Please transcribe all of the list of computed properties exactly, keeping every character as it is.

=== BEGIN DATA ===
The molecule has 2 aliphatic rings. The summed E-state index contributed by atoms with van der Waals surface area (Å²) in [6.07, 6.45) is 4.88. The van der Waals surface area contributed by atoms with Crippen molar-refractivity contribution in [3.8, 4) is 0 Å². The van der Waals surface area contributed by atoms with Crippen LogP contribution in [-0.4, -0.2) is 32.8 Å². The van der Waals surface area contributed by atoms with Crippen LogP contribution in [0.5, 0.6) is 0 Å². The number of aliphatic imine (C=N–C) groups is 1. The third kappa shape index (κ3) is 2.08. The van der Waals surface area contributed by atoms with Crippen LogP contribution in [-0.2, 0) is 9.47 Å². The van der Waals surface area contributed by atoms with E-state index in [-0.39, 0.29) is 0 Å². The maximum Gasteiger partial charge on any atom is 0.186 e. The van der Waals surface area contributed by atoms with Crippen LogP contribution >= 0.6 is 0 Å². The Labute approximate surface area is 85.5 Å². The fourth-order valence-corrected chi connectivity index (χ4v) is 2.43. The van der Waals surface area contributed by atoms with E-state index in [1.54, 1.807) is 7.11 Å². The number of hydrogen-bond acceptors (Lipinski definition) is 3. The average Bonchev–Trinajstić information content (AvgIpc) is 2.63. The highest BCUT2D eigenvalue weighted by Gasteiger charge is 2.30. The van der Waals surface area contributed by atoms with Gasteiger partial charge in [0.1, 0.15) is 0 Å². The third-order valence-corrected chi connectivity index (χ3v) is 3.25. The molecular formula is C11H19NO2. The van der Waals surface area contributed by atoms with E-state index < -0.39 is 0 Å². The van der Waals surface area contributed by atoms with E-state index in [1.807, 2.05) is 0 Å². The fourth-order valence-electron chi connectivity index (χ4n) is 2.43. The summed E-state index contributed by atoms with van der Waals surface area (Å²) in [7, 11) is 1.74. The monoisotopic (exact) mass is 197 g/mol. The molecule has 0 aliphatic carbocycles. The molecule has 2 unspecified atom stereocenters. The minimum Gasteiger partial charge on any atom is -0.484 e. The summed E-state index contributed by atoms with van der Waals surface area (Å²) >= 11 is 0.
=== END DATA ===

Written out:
The molecule has 2 aliphatic rings. The summed E-state index contributed by atoms with van der Waals surface area (Å²) in [6.07, 6.45) is 4.88. The van der Waals surface area contributed by atoms with Crippen molar-refractivity contribution in [3.8, 4) is 0 Å². The van der Waals surface area contributed by atoms with Crippen LogP contribution in [-0.4, -0.2) is 32.8 Å². The van der Waals surface area contributed by atoms with Crippen LogP contribution in [0.5, 0.6) is 0 Å². The number of aliphatic imine (C=N–C) groups is 1. The third kappa shape index (κ3) is 2.08. The van der Waals surface area contributed by atoms with Crippen LogP contribution in [-0.2, 0) is 9.47 Å². The van der Waals surface area contributed by atoms with E-state index in [-0.39, 0.29) is 0 Å². The maximum Gasteiger partial charge on any atom is 0.186 e. The van der Waals surface area contributed by atoms with Crippen LogP contribution >= 0.6 is 0 Å². The Labute approximate surface area is 85.5 Å². The fourth-order valence-corrected chi connectivity index (χ4v) is 2.43. The van der Waals surface area contributed by atoms with E-state index in [1.54, 1.807) is 7.11 Å². The number of hydrogen-bond acceptors (Lipinski definition) is 3. The average Bonchev–Trinajstić information content (AvgIpc) is 2.63. The highest BCUT2D eigenvalue weighted by Gasteiger charge is 2.30. The van der Waals surface area contributed by atoms with Gasteiger partial charge in [0.1, 0.15) is 0 Å². The third-order valence-corrected chi connectivity index (χ3v) is 3.25. The molecular formula is C11H19NO2. The van der Waals surface area contributed by atoms with E-state index < -0.39 is 0 Å². The van der Waals surface area contributed by atoms with E-state index in [1.807, 2.05) is 0 Å². The fourth-order valence-electron chi connectivity index (χ4n) is 2.43. The summed E-state index contributed by atoms with van der Waals surface area (Å²) in [7, 11) is 1.74. The monoisotopic (exact) mass is 197 g/mol. The molecule has 0 aliphatic carbocycles. The molecule has 2 unspecified atom stereocenters. The minimum Gasteiger partial charge on any atom is -0.484 e. The summed E-state index contributed by atoms with van der Waals surface area (Å²) >= 11 is 0.